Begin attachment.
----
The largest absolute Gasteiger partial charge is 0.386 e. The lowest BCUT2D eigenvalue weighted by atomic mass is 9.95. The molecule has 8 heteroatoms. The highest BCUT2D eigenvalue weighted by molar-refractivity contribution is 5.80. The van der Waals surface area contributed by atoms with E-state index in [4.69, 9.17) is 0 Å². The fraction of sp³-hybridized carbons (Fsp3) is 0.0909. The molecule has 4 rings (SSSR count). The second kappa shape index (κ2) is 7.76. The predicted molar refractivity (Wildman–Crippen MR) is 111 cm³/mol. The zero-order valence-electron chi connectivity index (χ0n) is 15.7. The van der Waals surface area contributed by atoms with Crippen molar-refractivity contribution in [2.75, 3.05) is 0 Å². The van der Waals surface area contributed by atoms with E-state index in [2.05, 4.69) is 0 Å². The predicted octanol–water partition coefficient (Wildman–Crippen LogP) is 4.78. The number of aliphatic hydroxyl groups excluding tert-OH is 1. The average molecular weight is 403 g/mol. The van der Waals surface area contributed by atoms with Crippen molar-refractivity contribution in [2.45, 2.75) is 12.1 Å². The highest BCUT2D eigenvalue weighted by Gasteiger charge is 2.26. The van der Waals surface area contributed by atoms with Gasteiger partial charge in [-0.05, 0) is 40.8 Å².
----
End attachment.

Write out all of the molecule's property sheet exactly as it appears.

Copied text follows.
The largest absolute Gasteiger partial charge is 0.386 e. The lowest BCUT2D eigenvalue weighted by atomic mass is 9.95. The molecule has 8 heteroatoms. The highest BCUT2D eigenvalue weighted by molar-refractivity contribution is 5.80. The van der Waals surface area contributed by atoms with E-state index in [4.69, 9.17) is 0 Å². The fraction of sp³-hybridized carbons (Fsp3) is 0.0909. The molecule has 4 rings (SSSR count). The second kappa shape index (κ2) is 7.76. The predicted molar refractivity (Wildman–Crippen MR) is 111 cm³/mol. The zero-order valence-electron chi connectivity index (χ0n) is 15.7. The van der Waals surface area contributed by atoms with Crippen molar-refractivity contribution in [2.75, 3.05) is 0 Å². The van der Waals surface area contributed by atoms with E-state index in [2.05, 4.69) is 0 Å². The predicted octanol–water partition coefficient (Wildman–Crippen LogP) is 4.78. The number of aliphatic hydroxyl groups excluding tert-OH is 1. The average molecular weight is 403 g/mol. The van der Waals surface area contributed by atoms with Crippen molar-refractivity contribution in [2.45, 2.75) is 12.1 Å². The highest BCUT2D eigenvalue weighted by Gasteiger charge is 2.26. The van der Waals surface area contributed by atoms with Gasteiger partial charge in [-0.05, 0) is 40.8 Å².